Video Game Review: The Tyranny of King Washington — The Infamy DLC
There’s no more one-man wolf pack for Ratonhnhaké:ton.
Heavily promoted by Ubisoft almost since Assassin’s Creed III was released, The Tyranny of King Washington has finally arrived… well, the first part of it has anyway. Dubbed The Infamy, the add-on begins with Ratonhnhaké:ton (formerly known as Connor) awakening to find his mother alive and the revolution having not gone as he remembered. Instead of freedom, the colonists have traded one dictator for another as George Washington has become King.
Washington, now unapologetically villainous and wielding what appears to be another artifact of the “First Civilization” (a la the apple), makes a brief but memorable appearance that leaves no doubt that the Washington seen in ACIII is long gone. Joining Washington as pillars of villainy are Benedict Arnold and Israel Putnam because a three-part series needs to have at least one antagonist per episode, right?
On the gameplay side of things there is one change of note. Stripped of his assassin’s training, Ratonhnhaké:ton consumes tea made from the bark of a giant willow, imbuing him with the ability to essentially disappear via the “wolf cloak.” It’s a reasonably fun addition with segments of the main missions tailored around using it.
The drawback, however, is that when cloaked your health bar drains at such a rate that you’re mostly constrained to moving cover to cover to avoid detection or for a handful of stealth kills. Your ability to summon assassins is also gone, replaced by the option to call forth a pack of “spirit wolves” that fulfill the same function.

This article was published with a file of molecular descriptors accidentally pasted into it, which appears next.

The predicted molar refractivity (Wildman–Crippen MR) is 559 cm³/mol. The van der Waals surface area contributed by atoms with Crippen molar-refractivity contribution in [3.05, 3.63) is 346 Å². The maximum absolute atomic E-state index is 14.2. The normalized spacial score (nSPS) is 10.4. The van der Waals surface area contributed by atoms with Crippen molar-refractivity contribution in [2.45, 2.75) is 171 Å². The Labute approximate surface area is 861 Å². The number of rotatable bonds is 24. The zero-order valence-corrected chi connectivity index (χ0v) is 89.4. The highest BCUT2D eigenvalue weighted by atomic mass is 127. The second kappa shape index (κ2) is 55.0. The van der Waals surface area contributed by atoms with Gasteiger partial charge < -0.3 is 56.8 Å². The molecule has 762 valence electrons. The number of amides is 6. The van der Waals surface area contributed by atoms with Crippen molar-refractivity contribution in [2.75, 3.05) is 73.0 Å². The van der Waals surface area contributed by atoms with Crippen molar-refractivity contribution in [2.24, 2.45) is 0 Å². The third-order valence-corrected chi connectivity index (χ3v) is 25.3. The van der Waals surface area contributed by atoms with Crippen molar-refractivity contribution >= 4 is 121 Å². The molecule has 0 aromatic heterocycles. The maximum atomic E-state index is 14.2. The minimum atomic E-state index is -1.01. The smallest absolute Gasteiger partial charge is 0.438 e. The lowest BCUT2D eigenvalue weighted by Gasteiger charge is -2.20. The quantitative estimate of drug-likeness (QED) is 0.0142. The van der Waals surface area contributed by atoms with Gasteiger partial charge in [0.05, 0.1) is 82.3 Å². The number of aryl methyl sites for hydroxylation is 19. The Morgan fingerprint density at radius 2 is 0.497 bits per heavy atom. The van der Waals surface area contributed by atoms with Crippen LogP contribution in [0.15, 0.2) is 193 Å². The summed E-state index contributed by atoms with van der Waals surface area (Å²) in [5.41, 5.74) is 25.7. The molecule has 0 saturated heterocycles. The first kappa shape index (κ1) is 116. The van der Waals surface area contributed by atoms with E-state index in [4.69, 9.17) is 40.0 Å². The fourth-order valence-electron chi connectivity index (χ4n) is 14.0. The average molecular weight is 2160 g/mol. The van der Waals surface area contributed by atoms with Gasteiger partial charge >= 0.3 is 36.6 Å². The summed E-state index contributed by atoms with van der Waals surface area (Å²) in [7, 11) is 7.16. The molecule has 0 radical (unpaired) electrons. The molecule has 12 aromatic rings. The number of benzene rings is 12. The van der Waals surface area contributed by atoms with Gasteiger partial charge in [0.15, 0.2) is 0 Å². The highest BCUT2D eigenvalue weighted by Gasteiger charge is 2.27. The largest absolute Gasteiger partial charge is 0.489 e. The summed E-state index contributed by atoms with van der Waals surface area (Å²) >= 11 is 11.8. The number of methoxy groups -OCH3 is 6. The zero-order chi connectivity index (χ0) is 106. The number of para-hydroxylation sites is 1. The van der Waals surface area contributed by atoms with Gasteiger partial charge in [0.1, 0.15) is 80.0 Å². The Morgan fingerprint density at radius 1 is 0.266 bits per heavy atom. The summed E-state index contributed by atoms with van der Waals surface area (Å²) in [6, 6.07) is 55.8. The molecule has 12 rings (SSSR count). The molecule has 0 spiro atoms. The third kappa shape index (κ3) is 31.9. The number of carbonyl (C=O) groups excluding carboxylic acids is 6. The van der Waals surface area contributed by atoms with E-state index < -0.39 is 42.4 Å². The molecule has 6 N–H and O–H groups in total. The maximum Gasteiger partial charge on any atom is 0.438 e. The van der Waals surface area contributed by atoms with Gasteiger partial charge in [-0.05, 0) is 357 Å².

Set entirely in the frontier, The Infamy offers little new visually outside of dead bodies (both human and animal) littered about familiar locations. There are plenty of high quality cut scenes, though, as the same care that was taken with the main game is evident here as well. One technical item worth mentioning: on the PS3 I did have a few instances where the game locked up temporarily when activating the cloak.
Despite the DLC’s high production values, it’s lean on content. There are only a half-dozen story missions — each with the same primary and optional objectives from ACIII — and a handful of secondary quests, such as attacking convoys to free prisoners or saving people from wolf attacks. It took me almost exactly two hours to finish the episode (and I never used fast travel), and while you can still do things like hunt or locate memory fragments those don’t feel like much of a draw to anyone that already spent numerous hours in the frontier.
It’s difficult to judge The Infamy as a standalone product because clearly it has been designed and executed as the first act of a three-act performance. The cliffhanger ending definitely has me looking forward to the next installment, but at US$9.99 (800 MSP) a piece those that haven’t already taken the plunge on a Season Pass may want to wait to see how things progress before essentially committing US$30 to the DLC’s entirety.
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